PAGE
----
DPLA’s strategy is guided by three beliefs: that we are stronger when we work collaboratively; that everyone—particularly those historically marginalized from projects like ours—is included; and that digital technology can be a positive force for unleashing knowledge and enabling creativity. …”

Digital Public Library of America receives $622,000 grant from The Andrew W. Mellon Foundation to Expand Access to Nation’s Digital Collections | DPLA

The Digital Public Library of America (DPLA) is pleased to announce a new $622,000 grant from The Andrew W. Mellon Foundation to strengthen and expand its national cultural heritage network and platform. DPLA’s cultural heritage aggregation program has been its signature achievement since launching in 2013, making over 34 million items—photographs, maps, news footage, oral histories, manuscript documents, artwork, and more—from 4,000 libraries, museums, and archives across the country freely discoverable to all. 

The new two-year grant from the Mellon Foundation will enable DPLA to support the current and future activities and priorities of its national network and continue to make their materials available to everyone. DPLA will work with its partners to develop new services and tools to support the needs of the diverse institutions in our cultural heritage network; build new partnerships to ensure that every institution in the country has a pathway to contribute materials to DPLA; promote the use of DPLA’s rich collections by learners of all stripes; and continue to work with our members to advance our shared goals of increasing access to our nation’s digital collections. …”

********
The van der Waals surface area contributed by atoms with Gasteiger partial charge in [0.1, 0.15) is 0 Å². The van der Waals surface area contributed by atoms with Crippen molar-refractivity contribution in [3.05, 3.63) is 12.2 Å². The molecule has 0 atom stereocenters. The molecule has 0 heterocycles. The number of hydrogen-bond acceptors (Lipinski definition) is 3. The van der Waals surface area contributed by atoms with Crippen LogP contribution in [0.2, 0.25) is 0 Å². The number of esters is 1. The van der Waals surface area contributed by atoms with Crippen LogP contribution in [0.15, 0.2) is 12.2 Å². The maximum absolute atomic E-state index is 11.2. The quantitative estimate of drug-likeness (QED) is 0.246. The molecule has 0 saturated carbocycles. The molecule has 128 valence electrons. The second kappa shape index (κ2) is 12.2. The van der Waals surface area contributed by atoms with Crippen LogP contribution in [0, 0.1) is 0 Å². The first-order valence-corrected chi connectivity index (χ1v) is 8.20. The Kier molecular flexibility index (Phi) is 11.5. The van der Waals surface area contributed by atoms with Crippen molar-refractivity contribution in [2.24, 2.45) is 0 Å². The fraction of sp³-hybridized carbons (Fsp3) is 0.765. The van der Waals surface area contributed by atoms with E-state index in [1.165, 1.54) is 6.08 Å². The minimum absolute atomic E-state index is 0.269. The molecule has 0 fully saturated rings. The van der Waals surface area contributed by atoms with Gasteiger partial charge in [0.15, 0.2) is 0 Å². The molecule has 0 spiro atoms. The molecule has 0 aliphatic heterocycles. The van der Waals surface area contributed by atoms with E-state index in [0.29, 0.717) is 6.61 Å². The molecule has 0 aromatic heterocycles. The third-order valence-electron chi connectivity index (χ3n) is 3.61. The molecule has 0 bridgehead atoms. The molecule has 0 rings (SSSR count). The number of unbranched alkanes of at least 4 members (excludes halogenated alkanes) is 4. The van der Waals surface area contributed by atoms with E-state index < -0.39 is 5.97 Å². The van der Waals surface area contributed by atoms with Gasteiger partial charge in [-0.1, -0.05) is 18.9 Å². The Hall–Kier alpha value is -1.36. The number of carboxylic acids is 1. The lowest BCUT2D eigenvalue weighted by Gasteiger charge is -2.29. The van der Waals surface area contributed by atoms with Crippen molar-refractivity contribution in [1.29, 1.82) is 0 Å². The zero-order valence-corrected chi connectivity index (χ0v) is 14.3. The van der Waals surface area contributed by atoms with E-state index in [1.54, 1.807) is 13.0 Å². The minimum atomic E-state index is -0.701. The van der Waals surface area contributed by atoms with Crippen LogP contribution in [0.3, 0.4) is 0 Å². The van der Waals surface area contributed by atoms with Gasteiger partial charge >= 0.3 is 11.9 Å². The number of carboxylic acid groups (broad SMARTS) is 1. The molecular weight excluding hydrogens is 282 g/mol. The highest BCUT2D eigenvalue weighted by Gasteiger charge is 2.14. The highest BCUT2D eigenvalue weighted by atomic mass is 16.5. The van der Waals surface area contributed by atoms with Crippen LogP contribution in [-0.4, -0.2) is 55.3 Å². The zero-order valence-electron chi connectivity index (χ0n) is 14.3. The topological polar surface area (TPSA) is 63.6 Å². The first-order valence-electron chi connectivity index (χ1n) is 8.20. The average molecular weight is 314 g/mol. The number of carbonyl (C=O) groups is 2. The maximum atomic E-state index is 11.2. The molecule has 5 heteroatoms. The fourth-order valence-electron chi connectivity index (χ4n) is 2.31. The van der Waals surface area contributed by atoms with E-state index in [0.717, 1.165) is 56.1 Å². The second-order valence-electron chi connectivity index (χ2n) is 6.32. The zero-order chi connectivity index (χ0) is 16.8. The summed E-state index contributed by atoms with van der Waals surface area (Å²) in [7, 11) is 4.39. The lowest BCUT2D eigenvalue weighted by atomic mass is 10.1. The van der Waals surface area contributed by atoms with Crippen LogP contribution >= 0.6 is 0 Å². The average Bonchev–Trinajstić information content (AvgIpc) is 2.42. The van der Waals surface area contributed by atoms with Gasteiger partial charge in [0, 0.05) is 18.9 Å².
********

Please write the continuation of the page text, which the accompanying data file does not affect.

New collaborative effort to develop a national digital ebooks platform for libraries announced | DPLA

The Digital Public Library of America (DPLA), The New York Public Library (NYPL), and LYRASIS are pleased to announce a new collaboration to help provide all public libraries with a free, open, library-controlled platform for managing their ebook and audiobook services….

The DPLA Exchange (https://exchange.dp.la), launched in 2017 and now providing access to over 300,000 titles including thousands of openly-licensed works, offers a new model for a library-centered marketplace for ebooks and audiobooks. …”

DPLA receives $1.5 million grant from Alfred P. Sloan Foundation | DPLA

The Digital Public Library of America (DPLA) is pleased to announce that the Alfred P. Sloan Foundation has awarded DPLA a $1.5 million grant. The grant will enable DPLA to expand its efforts to provide an improved ebook experience for patrons through their libraries, building on its cultural heritage aggregation program.

Over the course of this three-year grant, DPLA will expand the DPLA Exchange, an open platform and marketplace, from pilot phase to production. DPLA will continue to work with its core partners The New York Public Library and LYRASIS to further the adoption of SimplyE, with the goal of offering libraries a full-service pathway to acquire and deliver e-content through a library-driven marketplace and platforms….”

Learning Lessons from DPLA – The Scholarly Kitchen